Made in Dagenham (alternatively known as “We Want Sex”)

I saw a few trailers for this somewhere last year. I think it was online or in with a DVD. It wasn’t something that I saw being heavily promoted, which is a shame.

Made in Dagenham, which is also titled We Want Sex (a sort of inside joke) depending on your region, is about some machinist/female factory workers for Ford in England during the late sixties going on strike about pay. Sparks a lot about women equality. The movie is not entirely historically accurate, but that should be nothing new. Most films fudge details for various reason. In theory it’s done to tell a better story. As far as I’m considered, a movie can fudge details as long as they do make a good movie. If something “based on true events” captivates me, I’ll actually look into what really happened, which is what the movie should be doing, unless of course it’s a documentary.

Anyways, I loved Made in Dagenham. Nigel Cole directed and if you’ve seen any of his other films (Saving Grace, Calendar, Girls, A Lot Like Love, Five Dollars A Day) you’ll probably like this as well. If you haven’t seen any of those other films, I suggest you get on that. Start with Saving Grace because it is great. It also stars/written by Craig Ferguson (@craigyferg). His films are similar enoughish. If you liked one I feel like you’d like the others.

Once again, back to the movie at hand. Made in Dagenham isn’t really reinventing the wheel. There are a number of movies that take historical events and turn them into popcorn flicks that you can easily get through. They’re funny enough and moving in the right places. That is Made in Dagenham. It is not some straight-laced, slow moving historical film that is usually the alternative. The film is pretty light hearted most of the time. It helps take the edge off of things as well as keeping you entertained during some slower bits. There are plenty of serious discussions with rousing speeches to get your panties in a  bunch. It’s nothing that you haven’t seen before, but they do a good job with it. They didn’t squander the formula.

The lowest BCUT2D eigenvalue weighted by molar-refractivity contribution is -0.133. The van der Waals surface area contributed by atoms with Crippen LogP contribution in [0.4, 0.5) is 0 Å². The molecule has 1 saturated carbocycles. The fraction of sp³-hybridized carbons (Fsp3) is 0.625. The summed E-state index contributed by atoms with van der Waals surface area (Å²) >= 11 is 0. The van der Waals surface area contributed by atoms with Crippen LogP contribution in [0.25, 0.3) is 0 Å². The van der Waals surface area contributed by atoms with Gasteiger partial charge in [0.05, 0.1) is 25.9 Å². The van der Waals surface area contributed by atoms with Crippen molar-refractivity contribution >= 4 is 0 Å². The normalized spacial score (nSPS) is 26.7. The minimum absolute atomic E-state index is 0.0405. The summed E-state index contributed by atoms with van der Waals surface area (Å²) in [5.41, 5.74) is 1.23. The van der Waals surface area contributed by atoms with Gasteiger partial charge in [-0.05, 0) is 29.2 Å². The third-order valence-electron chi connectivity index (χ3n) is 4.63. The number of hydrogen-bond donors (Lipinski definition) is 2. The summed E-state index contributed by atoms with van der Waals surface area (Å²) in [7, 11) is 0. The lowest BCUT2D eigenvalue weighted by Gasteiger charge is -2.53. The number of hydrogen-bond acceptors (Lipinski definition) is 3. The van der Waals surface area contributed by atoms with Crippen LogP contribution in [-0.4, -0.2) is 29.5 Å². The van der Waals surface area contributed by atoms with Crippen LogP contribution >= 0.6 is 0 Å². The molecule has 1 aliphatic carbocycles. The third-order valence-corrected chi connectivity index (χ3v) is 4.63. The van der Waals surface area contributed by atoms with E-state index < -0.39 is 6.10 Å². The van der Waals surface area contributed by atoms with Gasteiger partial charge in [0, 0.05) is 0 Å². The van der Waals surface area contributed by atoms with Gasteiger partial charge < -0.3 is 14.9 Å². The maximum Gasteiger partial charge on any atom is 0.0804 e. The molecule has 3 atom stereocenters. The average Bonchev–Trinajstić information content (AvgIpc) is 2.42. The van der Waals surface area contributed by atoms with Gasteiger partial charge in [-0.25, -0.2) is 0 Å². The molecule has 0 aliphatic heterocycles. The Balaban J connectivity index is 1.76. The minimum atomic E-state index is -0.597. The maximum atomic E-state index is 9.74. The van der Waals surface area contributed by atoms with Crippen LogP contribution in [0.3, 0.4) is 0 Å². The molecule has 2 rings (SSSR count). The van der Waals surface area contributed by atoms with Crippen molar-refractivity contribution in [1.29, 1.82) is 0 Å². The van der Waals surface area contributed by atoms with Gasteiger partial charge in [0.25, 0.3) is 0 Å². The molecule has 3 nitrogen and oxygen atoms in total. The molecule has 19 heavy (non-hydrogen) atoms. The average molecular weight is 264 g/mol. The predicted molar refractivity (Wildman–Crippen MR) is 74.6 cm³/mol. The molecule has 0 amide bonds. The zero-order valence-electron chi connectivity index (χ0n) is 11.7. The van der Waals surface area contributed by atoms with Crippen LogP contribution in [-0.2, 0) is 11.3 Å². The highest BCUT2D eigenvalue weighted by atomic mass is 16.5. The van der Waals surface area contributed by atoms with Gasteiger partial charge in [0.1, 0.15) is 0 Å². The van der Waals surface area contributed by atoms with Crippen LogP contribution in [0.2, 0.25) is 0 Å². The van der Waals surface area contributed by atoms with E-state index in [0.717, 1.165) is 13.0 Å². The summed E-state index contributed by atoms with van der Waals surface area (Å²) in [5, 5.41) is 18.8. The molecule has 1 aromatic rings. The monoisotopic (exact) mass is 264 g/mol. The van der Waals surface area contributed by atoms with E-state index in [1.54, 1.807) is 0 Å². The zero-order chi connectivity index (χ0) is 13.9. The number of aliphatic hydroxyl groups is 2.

What really helped the movie shine to me was the cast. The cast is fantastic! Sally Hawkins is great as Rita and she only gets better as the film progresses. Geraldine James is right beside her turning in another great performance as well. Daniel Mays plays Rita’s husband and the two played off each other nicely. And it’s hard not to like Bob Hoskins (he’ll always be Smee to me!). He does a great job here as well even when he only appears for a minute at a time. Of course Miranda Richardson really shined. She only makes brief appearances till the end, but she is great. She deserved the BAFTA nom that she got. And for those unaware of who she is, she played Queenie in Blackadder and her performance her is not the same. Personally I kept waiting for her to break into that character, but fortunately she doesn’t. The closet she may actually get is during one little rant, but not really even then. Rosamund Pike has a nice brief appearance, but her character is kind of pointless. I’m not sure why she is even there really. At one point I thought she was going to get more a role, but that never happened. Shame since her character would’ve have been interesting if she were more involved. There was potential. Similarly Andrew Lincoln has a cameo at the beginning, which again is pointless. That’s all apart of some early school sub-plot that is just there. Not sure why. Rupert Graves and Richard Schiff have nice small roles as well and really the rest of the rather large cast is just great. It’s one of those movies that you look at and go, yes they should get a nomination, but really the movie could have been nominated for some best ensemble award.

It’s not a perfect movie, but it is what it is. It’s a great emotional comedy that’s easy to sit through and has a hell of a cast. Even knowing the result of the film I’d be fine re-watching it.

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